Someone died? Ha ha, that’s funny

One of my main beefs with online newsrooms is that because they use stories written by others – other News/Fairfax mastheads, wire services, re-writes of stories on other websites – online journalists seem to forget they are writing about real people.

A few years ago while drinking after work with some colleagues, we were arguing about this very point. I said that yes, of course we have a responsibility to write accurately about people, and the news ed said bullshit. She said “maybe in la-la-fantasy-Kim-land, but not in the real world”. She’s still a news editor, by the way.

(Another problem with the way online newsrooms get their stories is that it makes them silent newsrooms where journalists are not putting in any calls to get more information for stories and, rather than being exciting, they are boring places to work. And I should know, because I used to be an online journalist.)

Anyway, when a story was written by a different journalist in a different newsroom in a different state or country, you don’t have any connection to the people involved, so why would you care if your oh-so-witty headline was actually quite offensive?

Like this story on theage.com.au (and I’m sure I saw it on smh.com.au yesterday or earlier today):

News story on theage.com.au

Someone died? Oh, that's hilarious!

Nothing says “let’s make a reference to an 80s comedy movie” than news that someone has died.

The story – ‘Weekend at Bernie’s’ driver thought dead friend was just drunk – is a crime story from Denver, Colorado. It’s from wire service AP and wouldn’t have been picked up by the Australian news media if it wasn’t for the Weekend at Bernie’s reference. It’s on our radar simply because an online editor thought it was funny.

Death is funny at The Age

Death is soooo funny that someone at theage.com.au put this photo in the story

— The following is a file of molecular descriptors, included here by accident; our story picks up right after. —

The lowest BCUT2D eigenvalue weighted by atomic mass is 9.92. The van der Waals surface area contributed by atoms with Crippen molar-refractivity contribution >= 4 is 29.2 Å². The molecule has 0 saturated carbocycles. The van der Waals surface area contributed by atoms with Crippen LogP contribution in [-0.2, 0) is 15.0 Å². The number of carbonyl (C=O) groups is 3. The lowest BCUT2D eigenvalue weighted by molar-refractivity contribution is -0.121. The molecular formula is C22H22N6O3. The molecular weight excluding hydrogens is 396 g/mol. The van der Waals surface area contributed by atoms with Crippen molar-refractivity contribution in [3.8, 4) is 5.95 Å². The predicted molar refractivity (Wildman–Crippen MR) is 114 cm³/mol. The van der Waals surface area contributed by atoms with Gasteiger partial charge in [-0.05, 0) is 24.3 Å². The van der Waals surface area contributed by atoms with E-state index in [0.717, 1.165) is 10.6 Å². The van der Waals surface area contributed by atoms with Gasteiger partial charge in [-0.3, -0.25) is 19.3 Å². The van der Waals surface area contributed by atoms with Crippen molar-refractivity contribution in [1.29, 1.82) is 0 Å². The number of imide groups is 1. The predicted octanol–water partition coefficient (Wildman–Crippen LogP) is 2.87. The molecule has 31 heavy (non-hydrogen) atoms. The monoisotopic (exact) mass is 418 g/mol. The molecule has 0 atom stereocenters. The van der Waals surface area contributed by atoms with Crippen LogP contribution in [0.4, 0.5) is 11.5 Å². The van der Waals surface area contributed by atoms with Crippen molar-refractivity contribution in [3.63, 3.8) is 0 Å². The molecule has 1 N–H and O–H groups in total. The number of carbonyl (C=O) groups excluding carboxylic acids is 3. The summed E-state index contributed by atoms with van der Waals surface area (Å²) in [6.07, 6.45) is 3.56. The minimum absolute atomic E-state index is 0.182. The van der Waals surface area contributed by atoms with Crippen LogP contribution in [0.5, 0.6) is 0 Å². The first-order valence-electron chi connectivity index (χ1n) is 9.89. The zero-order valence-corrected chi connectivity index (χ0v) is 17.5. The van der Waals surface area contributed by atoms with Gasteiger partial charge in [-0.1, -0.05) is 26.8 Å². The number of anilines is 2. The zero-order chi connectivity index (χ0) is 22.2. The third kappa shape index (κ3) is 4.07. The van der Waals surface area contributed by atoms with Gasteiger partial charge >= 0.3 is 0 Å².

But, I should be fair. It’s not just the online editor of theage.com.au who thought it was ha-larious. A journalist who spoke to the accused thought the story of two guys who may or may not have known that their friend was dead and used his money to buy themselves drinks, was sooo freakin’ hilarious that they even put the Weekend at Bernie’s suggestion to them:

Young rejected comparisons to the Weekend at Bernie’s plot.

He said the ordeal only lasted four hours, and insisted there was no comparison to the movie.

“It’s not a joking matter. He deserves better than that,” Young said.

More Weekend at Bernie’s oh-ho-ho-isn’t-this-funny rubbish was reported last year by News.com.au and run on all News Ltd websites. Classy, isn’t it?

2 responses to “Someone died? Ha ha, that’s funny

  1. Yet another reason that there should be proper journalistic standards. Self regulation doesn’t work.

    • Self-regulation never works. We’ve got the Press Council, but I don’t know a single editor who gives a shit about what they say. Only ABC watchers on the left care what Media Watch has to say, and they make more mistakes than they admit to their audience. There’s ACMA, but they support self-regulation and they have little to do with quality.

      The media is a very powerful beast and I think we do need some sort of quality control. And no, this doesn’t interfere with free speech. It just means journalists shouldn’t be able to publish rubbish without getting into some sort of trouble. Take the Bolt case for example. Why weren’t the errors in his articles picked up and corrected during the subbing process? Either the subbing process has simply become proof-reading – in which case much of what gets reported is likely to be filled with errors – or Bolt was allowed to write whatever the hell he wanted. Both of these situations are simply not good enough. The subs do more fact-checking of articles in your pay tv guide than happens at mainstream news organisations.

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